Usama bin Laden is alive.
That's the conclusion of U.S. intelligence analysts who said Monday they have determined that an audiotape that surfaced last week was the voice of the international terror mastermind.
The tape, broadcast by the Al-Jazeera satellite TV network, was recently recorded and does not appear altered or edited, said a U.S. intelligence official, speaking on condition of anonymity.
It is what it sounds like: bin Laden himself, reading a prepared statement promising new terrorism against the United States and its allies. The technical analysis of the tape furnished the first proof in almost a year that the Al Qaeda leader is still alive.
The analysis of the tape was performed by technical experts, linguists and translators at the CIA and National Security Agency, who compared the message to previous recordings of bin Laden. While no analysis is 100-percent certain, the experts are as certain as they can be that it is genuine, the official said.
Because it mentions recent terrorist attacks, officials concluded the tape was made in the last few weeks, the official said. It had been a year since U.S. intelligence received any definitive evidence that bin Laden had survived the U.S. attacks on Afghanistan in the months after Sept. 11.
The tape gives little clue to bin Laden's location or his health, officials said. Although his whereabouts are unknown, U.S. officials believe he is probably hiding in a remote mountainous region in the border between Afghanistan and Pakistan. An Al-Jazeera reporter said he was handed the tape in Pakistan.
The message was a determining factor in a new spate of terror alerts in the United States and elsewhere last week. Previous public statements from bin Laden have served as preludes to terrorist attacks, officials said.
President Bush said last week that whoever released the tape was "putting the world on notice yet again that we're at war."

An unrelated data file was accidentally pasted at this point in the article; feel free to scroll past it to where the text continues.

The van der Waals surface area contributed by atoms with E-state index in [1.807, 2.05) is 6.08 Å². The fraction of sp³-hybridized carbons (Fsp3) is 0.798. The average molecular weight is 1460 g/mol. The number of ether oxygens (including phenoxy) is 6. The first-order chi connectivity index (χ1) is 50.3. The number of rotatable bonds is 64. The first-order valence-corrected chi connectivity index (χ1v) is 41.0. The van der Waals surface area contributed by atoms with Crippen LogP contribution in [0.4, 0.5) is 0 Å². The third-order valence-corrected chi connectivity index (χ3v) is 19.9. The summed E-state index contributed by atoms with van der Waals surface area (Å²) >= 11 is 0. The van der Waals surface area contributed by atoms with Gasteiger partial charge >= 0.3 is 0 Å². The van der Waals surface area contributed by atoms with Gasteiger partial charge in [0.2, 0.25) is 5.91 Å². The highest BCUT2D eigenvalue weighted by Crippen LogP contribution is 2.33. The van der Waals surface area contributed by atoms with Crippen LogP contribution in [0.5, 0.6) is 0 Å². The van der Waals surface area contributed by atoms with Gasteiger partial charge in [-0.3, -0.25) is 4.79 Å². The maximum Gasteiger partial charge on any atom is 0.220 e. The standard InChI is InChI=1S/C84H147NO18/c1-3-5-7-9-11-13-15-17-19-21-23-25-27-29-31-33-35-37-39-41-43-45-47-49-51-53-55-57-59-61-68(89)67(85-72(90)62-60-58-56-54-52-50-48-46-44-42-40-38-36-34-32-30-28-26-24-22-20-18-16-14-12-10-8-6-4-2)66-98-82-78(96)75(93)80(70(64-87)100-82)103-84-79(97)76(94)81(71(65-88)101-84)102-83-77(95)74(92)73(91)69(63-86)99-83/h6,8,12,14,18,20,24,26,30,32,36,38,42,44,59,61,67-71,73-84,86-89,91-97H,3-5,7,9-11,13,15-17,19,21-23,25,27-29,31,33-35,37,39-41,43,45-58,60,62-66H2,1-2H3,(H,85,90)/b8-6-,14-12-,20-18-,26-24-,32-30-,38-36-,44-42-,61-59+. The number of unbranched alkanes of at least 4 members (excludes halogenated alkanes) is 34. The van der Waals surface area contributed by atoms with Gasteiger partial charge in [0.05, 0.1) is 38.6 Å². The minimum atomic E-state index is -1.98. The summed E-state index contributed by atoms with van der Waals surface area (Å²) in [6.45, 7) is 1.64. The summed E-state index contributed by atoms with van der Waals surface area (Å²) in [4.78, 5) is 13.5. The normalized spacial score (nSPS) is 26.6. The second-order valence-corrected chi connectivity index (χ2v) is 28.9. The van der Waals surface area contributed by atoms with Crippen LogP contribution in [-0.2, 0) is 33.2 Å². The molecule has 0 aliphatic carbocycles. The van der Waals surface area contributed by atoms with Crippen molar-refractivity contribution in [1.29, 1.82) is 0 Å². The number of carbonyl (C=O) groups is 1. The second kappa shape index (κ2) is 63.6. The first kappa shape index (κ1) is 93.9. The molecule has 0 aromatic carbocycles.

The speaker on the tape appears to refer to the killing of a U.S. diplomat in Amman, Jordan, on Oct. 28, the most recent event noted in the transcript. Whether bin Laden or Al Qaeda had a direct hand in the attack is unknown, U.S. officials said.
The speaker also praises several more terror attacks by suspected Islamic militants between April and October, including the bombing of a nightclub in Bali, Indonesia, on Oct. 12 that left close to 200 people dead, and the Chechen takeover of a theater in Moscow late last month.
Previously, the last certain evidence bin Laden was alive was recorded on Nov. 9, 2001, when he had dinner with his chief deputy, Ayman al-Zawahri, his spokesman and others. A videotape of the meal was recovered by U.S. forces in Afghanistan and later aired internationally.
Late in December, another tape of bin Laden giving a statement aired. He appeared gaunt and possibly wounded. The references in the tape suggested it was filmed in late November or early December, but officials could not be certain.
On Dec. 10, in the Tora Bora area of Afghanistan where bin Laden was believed to be hiding, U.S. personnel intercepted a radio transmission that was believed to have come from the Al Qaeda leader. But it was not recorded and never matched against his voiceprint, U.S. officials have said.
U.S. intelligence has confirmed several tapes released earlier in 2002 to have come from bin Laden, who is accused of masterminding the Sept. 11 attacks on New York and Washington that left 3,000 people dead. However, those tapes gave no reference to recent events and provided no confirmation of whether the Al Qaeda leader was still alive.
The Associated Press contributed to this report.